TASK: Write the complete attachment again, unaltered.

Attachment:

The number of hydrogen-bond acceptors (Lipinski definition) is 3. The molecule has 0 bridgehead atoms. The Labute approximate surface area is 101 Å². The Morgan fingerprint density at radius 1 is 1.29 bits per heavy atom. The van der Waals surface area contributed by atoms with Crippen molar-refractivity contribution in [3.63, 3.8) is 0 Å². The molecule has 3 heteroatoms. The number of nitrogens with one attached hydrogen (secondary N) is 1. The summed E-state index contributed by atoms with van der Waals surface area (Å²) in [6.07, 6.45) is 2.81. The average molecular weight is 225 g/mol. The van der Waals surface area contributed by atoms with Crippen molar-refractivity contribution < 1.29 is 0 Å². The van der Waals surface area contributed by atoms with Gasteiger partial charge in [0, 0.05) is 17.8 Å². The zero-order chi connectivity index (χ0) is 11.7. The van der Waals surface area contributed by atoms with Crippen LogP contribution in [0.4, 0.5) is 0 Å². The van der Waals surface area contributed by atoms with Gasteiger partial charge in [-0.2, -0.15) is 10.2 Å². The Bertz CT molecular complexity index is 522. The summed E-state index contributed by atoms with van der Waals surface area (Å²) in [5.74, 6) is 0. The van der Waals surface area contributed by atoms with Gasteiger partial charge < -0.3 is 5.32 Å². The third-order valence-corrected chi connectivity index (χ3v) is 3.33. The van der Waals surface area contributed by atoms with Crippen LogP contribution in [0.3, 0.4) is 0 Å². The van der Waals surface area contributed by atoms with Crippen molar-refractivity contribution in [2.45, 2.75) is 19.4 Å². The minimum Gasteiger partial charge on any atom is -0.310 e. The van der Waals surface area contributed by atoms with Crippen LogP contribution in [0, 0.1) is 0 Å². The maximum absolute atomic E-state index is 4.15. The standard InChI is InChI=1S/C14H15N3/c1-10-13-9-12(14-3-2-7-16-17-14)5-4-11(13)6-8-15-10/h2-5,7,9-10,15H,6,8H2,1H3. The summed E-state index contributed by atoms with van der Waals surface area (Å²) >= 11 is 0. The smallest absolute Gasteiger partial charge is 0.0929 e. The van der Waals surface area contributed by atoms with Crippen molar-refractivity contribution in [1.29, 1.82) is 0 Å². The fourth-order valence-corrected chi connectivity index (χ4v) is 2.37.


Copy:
The number of hydrogen-bond acceptors (Lipinski definition) is 3. The molecule has 0 bridgehead atoms. The Labute approximate surface area is 101 Å². The Morgan fingerprint density at radius 1 is 1.29 bits per heavy atom. The van der Waals surface area contributed by atoms with Crippen molar-refractivity contribution in [3.63, 3.8) is 0 Å². The molecule has 3 heteroatoms. The number of nitrogens with one attached hydrogen (secondary N) is 1. The summed E-state index contributed by atoms with van der Waals surface area (Å²) in [6.07, 6.45) is 2.81. The average molecular weight is 225 g/mol. The van der Waals surface area contributed by atoms with Crippen molar-refractivity contribution < 1.29 is 0 Å². The van der Waals surface area contributed by atoms with Gasteiger partial charge in [0, 0.05) is 17.8 Å². The zero-order chi connectivity index (χ0) is 11.7. The van der Waals surface area contributed by atoms with Crippen LogP contribution in [0.4, 0.5) is 0 Å². The van der Waals surface area contributed by atoms with Gasteiger partial charge in [-0.2, -0.15) is 10.2 Å². The Bertz CT molecular complexity index is 522. The summed E-state index contributed by atoms with van der Waals surface area (Å²) in [5.74, 6) is 0. The van der Waals surface area contributed by atoms with Gasteiger partial charge < -0.3 is 5.32 Å². The third-order valence-corrected chi connectivity index (χ3v) is 3.33. The van der Waals surface area contributed by atoms with Crippen LogP contribution in [0.3, 0.4) is 0 Å². The van der Waals surface area contributed by atoms with Crippen molar-refractivity contribution in [2.45, 2.75) is 19.4 Å². The minimum Gasteiger partial charge on any atom is -0.310 e. The van der Waals surface area contributed by atoms with Crippen LogP contribution in [0, 0.1) is 0 Å². The maximum absolute atomic E-state index is 4.15. The standard InChI is InChI=1S/C14H15N3/c1-10-13-9-12(14-3-2-7-16-17-14)5-4-11(13)6-8-15-10/h2-5,7,9-10,15H,6,8H2,1H3. The summed E-state index contributed by atoms with van der Waals surface area (Å²) >= 11 is 0. The smallest absolute Gasteiger partial charge is 0.0929 e. The van der Waals surface area contributed by atoms with Crippen molar-refractivity contribution in [1.29, 1.82) is 0 Å². The fourth-order valence-corrected chi connectivity index (χ4v) is 2.37.